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Analysis: 2 crowns, 1 gas mask show Mississippi complexity

EMILY WAGSTER PETTUS

EMILY WAGSTER PETTUS

Two of Mary Ann Mobley’s dazzling crowns sat delicately on a shelf. The doe-eyed beauty won the smaller, golden-hued crown as Miss Mississippi 1958 and the larger, platinum-toned one a few months later as Miss America 1959.

Next to the crowns, in a temporary display last week at the state Capitol, sat a military-issued gas mask used during the 1962 riots over court-ordered integration the University of Mississippi — an outbreak of violence caused by people enraged over James Meredith’s success in becoming the first black student to enroll in a school that was the bastion of the state’s segregated power structure.

Organizers of the display that included the crowns and the gas mask said it was an unintentional juxtaposition of historical items, but it was jarring nonetheless. And it spoke volumes about the complexity of Mississippi history.

The state Department of Archives and History brought dozens of artifacts to the state Capitol last week for a one-day display that provided a small preview of attractions to come at museums under construction a few blocks away.

The Museum of Mississippi History and the Mississippi Civil Rights Museum — two entities under one roof — are scheduled to open for the state’s bicentennial celebration in December 2017.

Several lawmakers took time to study the displays that included historical maps, land records, photographs and even an original handwritten copy of Mississippi’s first constitution adopted in 1817.

Rep. Chris Brown, R-Aberdeen, was all smiles after seeing an 1823 map that showed his home of Monroe County as the only named county in northern Mississippi. An image of this map is on the Archives and History website (http://bit.ly/20LOIOf ).

Rep. John Faulkner, D-Holly Springs, said he was fascinated to read an 1816 handwritten petition to the Mississippi territorial legislature, requesting the emancipation of an enslaved woman named Mary and her five children. She was the widow of Ben Vousdan, a former slave who was freed by his master in Adams County in 1802. Although Ben and Mary Vousdan were married and lived as free people, she and their children were still technically enslaved when he died in 1816. On Dec. 10, 1816, the territorial legislature granted the petition and freed Mary Vousdan and her children.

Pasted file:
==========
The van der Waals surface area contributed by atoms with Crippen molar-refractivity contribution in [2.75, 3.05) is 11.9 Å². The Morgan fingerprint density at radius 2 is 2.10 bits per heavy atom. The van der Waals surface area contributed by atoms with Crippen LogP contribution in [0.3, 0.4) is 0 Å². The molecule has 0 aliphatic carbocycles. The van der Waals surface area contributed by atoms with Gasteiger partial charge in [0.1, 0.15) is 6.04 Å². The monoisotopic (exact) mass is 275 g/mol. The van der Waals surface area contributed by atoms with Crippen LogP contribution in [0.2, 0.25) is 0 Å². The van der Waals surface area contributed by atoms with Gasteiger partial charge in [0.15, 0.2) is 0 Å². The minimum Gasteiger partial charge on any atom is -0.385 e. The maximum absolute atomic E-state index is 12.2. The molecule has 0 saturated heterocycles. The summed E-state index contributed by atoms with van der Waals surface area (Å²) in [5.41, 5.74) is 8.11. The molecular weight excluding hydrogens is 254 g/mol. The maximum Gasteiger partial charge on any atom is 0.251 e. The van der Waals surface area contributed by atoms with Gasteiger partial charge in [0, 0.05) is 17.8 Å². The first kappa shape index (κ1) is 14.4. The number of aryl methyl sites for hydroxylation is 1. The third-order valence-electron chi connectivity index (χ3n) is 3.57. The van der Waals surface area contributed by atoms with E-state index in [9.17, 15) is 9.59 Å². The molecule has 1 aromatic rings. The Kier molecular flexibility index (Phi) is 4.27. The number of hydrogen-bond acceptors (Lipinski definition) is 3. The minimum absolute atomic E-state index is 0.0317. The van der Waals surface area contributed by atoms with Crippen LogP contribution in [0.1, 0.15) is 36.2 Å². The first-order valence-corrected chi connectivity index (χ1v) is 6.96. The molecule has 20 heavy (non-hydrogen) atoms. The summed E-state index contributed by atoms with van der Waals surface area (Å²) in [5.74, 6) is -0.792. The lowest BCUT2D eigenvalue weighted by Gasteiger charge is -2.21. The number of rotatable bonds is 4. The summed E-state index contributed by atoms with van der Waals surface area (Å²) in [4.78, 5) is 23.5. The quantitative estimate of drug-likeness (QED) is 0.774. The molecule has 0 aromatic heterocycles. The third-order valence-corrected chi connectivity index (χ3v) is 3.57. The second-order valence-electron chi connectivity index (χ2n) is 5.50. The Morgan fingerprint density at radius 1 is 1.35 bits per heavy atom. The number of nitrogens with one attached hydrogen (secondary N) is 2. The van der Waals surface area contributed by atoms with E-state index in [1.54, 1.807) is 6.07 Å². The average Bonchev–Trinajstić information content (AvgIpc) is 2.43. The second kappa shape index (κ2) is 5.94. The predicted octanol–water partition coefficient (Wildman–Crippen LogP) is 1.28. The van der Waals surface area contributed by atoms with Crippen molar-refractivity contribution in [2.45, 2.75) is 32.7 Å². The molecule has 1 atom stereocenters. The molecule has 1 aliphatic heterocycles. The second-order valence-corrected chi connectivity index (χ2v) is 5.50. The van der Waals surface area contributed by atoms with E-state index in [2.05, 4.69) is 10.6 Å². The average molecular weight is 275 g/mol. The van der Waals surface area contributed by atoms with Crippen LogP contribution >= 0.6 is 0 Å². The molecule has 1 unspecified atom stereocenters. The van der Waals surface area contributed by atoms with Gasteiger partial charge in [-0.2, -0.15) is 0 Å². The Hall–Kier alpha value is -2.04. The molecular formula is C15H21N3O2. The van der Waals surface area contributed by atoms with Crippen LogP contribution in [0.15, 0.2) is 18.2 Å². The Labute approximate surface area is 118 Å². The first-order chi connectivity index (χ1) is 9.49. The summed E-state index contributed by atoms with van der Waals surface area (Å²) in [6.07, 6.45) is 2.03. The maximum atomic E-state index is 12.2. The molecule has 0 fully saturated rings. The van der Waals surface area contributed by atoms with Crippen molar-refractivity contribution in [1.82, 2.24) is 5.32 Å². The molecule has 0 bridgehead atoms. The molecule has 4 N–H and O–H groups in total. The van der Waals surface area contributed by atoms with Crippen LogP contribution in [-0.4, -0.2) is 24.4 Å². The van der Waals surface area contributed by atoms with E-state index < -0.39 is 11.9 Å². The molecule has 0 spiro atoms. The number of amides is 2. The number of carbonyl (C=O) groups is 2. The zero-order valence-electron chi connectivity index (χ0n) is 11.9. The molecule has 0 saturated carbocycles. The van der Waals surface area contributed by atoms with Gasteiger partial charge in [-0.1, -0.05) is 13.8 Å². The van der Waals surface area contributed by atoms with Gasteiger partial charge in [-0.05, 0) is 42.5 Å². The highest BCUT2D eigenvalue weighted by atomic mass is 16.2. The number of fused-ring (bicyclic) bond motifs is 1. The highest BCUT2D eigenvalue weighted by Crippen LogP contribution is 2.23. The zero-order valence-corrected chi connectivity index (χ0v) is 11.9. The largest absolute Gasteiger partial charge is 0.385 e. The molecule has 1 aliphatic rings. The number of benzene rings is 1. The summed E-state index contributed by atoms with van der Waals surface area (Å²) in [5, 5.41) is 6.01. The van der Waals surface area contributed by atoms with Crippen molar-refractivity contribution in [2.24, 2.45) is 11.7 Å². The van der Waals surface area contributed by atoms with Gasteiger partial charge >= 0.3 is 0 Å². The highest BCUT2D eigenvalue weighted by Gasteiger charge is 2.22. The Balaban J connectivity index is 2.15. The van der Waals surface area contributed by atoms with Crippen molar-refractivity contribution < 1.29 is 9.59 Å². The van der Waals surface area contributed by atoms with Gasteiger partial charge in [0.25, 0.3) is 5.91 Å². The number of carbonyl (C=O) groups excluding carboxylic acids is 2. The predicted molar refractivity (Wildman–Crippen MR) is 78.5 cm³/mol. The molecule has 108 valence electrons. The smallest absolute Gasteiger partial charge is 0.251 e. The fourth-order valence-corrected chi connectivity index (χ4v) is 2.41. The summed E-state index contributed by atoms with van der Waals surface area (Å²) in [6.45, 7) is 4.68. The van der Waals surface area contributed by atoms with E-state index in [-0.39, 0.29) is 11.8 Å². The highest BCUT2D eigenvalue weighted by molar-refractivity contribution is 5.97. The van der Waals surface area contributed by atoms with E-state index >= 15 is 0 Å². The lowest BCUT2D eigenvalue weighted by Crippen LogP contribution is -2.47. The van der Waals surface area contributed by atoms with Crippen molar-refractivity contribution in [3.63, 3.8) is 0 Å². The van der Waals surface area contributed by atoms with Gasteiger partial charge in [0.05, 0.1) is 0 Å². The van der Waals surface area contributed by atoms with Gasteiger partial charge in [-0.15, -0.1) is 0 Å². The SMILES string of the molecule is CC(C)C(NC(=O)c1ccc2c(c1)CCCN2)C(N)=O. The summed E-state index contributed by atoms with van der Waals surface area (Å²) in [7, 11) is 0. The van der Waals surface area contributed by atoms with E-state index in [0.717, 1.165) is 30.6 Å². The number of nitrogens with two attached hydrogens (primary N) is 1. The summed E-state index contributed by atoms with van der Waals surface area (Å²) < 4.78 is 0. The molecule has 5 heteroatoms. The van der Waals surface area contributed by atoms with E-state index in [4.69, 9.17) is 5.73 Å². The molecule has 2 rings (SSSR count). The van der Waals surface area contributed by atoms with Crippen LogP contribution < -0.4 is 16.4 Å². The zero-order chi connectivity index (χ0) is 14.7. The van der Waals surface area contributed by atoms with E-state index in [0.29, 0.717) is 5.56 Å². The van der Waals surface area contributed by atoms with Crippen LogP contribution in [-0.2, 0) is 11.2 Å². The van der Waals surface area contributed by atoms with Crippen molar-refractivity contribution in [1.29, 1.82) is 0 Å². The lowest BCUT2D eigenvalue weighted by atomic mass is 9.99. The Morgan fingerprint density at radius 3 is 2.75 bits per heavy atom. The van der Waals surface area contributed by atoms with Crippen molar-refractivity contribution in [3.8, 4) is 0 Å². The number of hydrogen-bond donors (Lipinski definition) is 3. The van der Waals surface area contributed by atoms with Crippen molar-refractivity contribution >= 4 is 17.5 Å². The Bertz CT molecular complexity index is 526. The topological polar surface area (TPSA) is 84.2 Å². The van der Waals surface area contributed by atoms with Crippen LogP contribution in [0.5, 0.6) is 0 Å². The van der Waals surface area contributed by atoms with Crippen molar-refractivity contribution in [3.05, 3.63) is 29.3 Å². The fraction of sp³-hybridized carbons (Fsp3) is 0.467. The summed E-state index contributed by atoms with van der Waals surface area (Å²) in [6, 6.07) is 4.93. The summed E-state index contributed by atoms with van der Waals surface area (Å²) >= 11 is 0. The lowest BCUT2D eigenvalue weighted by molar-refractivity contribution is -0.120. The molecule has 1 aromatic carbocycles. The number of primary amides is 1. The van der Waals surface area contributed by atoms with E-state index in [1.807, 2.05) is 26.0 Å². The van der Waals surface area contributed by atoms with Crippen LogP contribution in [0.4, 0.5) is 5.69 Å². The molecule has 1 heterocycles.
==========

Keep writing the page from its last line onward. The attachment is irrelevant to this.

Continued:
Faulkner, a member of the Legislative Black Caucus, said he has always been fascinated with history, even with the nation and state’s troubled past with slavery. After reading the documents about Mary Vousdan, Faulker said: “I had a proud moment.”

Information about Mary Vousdan is available online (http://bit.ly/1K2VMlL and http://bit.ly/20LSlni ).

Among the other items on display at the Capitol last week were a red and blue letter sweater commemorating Ole Miss’ 39-7 victory over Texas in the 1958 Sugar Bowl; lithographs of Michael Schwerner, James Chaney and Andrew Goodman, three civil-rights workers who were abducted and killed by Ku Klux Klansmen in Neshoba County in 1963; and a lunchbox used by Democrat Cliff Finch, who won the governorship in 1975 by campaigning as a champion of the working man.

The current Miss Mississippi, Hannah Roberts, was there to meet legislators, and she beamed as she put on white gloves to hold Mobley’s pageant crowns.

The largest artifact on display was a 20-star American flag that flew in 1818, after Mississippi became the 20th state to join the union in 1817. The flag flew briefly: On July 4, 1819, a 21st star was added for Illinois.

The 20-star flag is preserved and displayed in a frame. It and a copy of the 1817 constitution will tour the state starting late this year, and through much of 2017, to mark Mississippi’s bicentennial of statehood.

— EMILY WAGSTER PETTUS, Associated Press

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